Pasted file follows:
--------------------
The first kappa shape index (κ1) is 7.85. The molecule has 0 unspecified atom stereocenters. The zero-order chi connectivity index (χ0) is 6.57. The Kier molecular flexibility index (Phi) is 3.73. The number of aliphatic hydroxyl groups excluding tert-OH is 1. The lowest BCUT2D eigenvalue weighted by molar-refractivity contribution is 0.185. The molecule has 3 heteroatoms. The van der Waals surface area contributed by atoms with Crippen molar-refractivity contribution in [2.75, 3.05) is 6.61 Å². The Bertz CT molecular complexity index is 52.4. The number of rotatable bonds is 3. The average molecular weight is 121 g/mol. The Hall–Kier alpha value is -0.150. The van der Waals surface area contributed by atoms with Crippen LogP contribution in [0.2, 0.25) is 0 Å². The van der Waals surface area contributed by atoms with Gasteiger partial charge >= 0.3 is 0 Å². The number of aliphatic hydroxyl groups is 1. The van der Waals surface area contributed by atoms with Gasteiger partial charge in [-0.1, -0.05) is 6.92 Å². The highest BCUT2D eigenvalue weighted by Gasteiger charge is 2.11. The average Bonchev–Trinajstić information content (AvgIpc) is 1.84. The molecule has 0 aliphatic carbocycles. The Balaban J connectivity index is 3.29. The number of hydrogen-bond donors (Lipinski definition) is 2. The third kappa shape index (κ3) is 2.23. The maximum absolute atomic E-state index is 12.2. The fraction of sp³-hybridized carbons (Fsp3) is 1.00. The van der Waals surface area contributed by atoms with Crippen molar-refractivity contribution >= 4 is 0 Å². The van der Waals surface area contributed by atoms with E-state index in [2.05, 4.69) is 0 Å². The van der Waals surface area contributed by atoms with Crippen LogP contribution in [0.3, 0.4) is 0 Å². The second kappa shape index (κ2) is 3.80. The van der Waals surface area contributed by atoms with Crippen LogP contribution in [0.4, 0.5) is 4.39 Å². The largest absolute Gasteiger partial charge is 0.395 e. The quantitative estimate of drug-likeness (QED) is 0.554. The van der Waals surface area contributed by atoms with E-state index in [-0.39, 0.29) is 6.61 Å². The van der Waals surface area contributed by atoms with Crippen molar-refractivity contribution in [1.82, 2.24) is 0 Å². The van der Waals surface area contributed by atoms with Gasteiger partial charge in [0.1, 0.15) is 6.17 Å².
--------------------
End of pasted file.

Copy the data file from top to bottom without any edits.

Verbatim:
The first kappa shape index (κ1) is 7.85. The molecule has 0 unspecified atom stereocenters. The zero-order chi connectivity index (χ0) is 6.57. The Kier molecular flexibility index (Phi) is 3.73. The number of aliphatic hydroxyl groups excluding tert-OH is 1. The lowest BCUT2D eigenvalue weighted by molar-refractivity contribution is 0.185. The molecule has 3 heteroatoms. The van der Waals surface area contributed by atoms with Crippen molar-refractivity contribution in [2.75, 3.05) is 6.61 Å². The Bertz CT molecular complexity index is 52.4. The number of rotatable bonds is 3. The average molecular weight is 121 g/mol. The Hall–Kier alpha value is -0.150. The van der Waals surface area contributed by atoms with Crippen LogP contribution in [0.2, 0.25) is 0 Å². The van der Waals surface area contributed by atoms with Gasteiger partial charge >= 0.3 is 0 Å². The number of aliphatic hydroxyl groups is 1. The van der Waals surface area contributed by atoms with Gasteiger partial charge in [-0.1, -0.05) is 6.92 Å². The highest BCUT2D eigenvalue weighted by Gasteiger charge is 2.11. The average Bonchev–Trinajstić information content (AvgIpc) is 1.84. The molecule has 0 aliphatic carbocycles. The Balaban J connectivity index is 3.29. The number of hydrogen-bond donors (Lipinski definition) is 2. The third kappa shape index (κ3) is 2.23. The maximum absolute atomic E-state index is 12.2. The fraction of sp³-hybridized carbons (Fsp3) is 1.00. The van der Waals surface area contributed by atoms with Crippen molar-refractivity contribution >= 4 is 0 Å². The van der Waals surface area contributed by atoms with E-state index in [2.05, 4.69) is 0 Å². The van der Waals surface area contributed by atoms with Crippen LogP contribution in [0.3, 0.4) is 0 Å². The second kappa shape index (κ2) is 3.80. The van der Waals surface area contributed by atoms with Crippen LogP contribution in [0.4, 0.5) is 4.39 Å². The largest absolute Gasteiger partial charge is 0.395 e. The quantitative estimate of drug-likeness (QED) is 0.554. The van der Waals surface area contributed by atoms with E-state index in [-0.39, 0.29) is 6.61 Å². The van der Waals surface area contributed by atoms with Crippen molar-refractivity contribution in [1.82, 2.24) is 0 Å². The van der Waals surface area contributed by atoms with Gasteiger partial charge in [0.1, 0.15) is 6.17 Å².